Disaggregating attraction: asexuality and genre critique in Alex Beecroft's Blue Steel Chain

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Here's the abstract:

Although popular romance fiction is associated with standardization and mass-market publishing (e.g., Mills and Boon), niche-marketed and independently published romance novels allow variations on the sexual and other norms of the genre to flourish. This chapter gives close, contextual readings of two such novels by the English author Alex Beecroft, each of which offers reflections of and reflections on the genre as a whole. In the historical romance False Colors (2009) Beecroft explores how the conventions and traditions of popular romance can be used to defend same-sex male love on specifically Christian terms, and at what cost to other narrative and relationship structures. Beecroft’s romantic thriller Blue Steel Chain (2015) pairs an asexual hero with an allosexual one to critique the way that sexual chemistry has come to serve as an early sign of romantic love and as its ultimate sine qua non, not least in Beecroft’s own earlier work. This critique allows other forms of what William Reddy calls “the longing for association” to be reclaimed and redeemed by the romance genre. Far from being thoughtless or artless, this chapter demonstrates, romance novels can be complex and substantive novels of ideas, making popular-romance fiction a valuable, internally various archive for students and scholars of twenty-first-century romantic love.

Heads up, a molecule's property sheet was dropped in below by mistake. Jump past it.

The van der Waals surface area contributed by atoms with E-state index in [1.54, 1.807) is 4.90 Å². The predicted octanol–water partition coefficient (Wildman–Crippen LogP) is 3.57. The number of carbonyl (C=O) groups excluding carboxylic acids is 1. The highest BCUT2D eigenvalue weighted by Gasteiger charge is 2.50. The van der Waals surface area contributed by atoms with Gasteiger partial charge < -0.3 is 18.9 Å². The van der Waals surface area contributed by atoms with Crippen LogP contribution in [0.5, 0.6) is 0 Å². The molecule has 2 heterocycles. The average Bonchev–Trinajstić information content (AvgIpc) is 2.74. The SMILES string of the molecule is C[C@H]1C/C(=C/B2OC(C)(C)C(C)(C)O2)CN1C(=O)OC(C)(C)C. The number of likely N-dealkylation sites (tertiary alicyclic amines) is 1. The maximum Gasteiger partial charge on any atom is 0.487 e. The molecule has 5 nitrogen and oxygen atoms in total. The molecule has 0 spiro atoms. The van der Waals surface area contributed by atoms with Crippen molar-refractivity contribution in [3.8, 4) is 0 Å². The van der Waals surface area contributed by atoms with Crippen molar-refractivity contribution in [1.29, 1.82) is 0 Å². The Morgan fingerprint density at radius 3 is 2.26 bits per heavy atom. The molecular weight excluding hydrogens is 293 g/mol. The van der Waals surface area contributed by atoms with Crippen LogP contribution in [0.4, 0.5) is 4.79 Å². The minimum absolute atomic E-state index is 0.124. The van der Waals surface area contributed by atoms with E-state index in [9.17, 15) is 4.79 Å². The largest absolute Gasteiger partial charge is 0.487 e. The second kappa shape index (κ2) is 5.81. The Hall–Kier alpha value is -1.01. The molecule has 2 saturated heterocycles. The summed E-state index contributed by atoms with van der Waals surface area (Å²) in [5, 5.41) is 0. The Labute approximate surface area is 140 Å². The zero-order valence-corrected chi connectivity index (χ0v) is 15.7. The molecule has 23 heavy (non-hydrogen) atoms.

In their brief memoir Things Unseen: a Book of Queer Christian Witness Beecroft notes that in writing False Colors they set out not simply to represent but to redeem allosexual m/m love, “possessed with this zeal to do something to let LGBT people know that the Lord loved them just as they were” (Beecroft 2018: loc 860). Blue Steel Chain, in turn, tries not simply to represent a successful love relationship between two homoromantic men, one ace-spectrum and one allosexual, but again to redeem it: to represent their relationship as sanctified, even if this entails desacralizing and decentering the same allosexual desires that Beecroft previously hymned as “why God made us physical beings…why he gave us flesh” (Beecroft 2009: 333).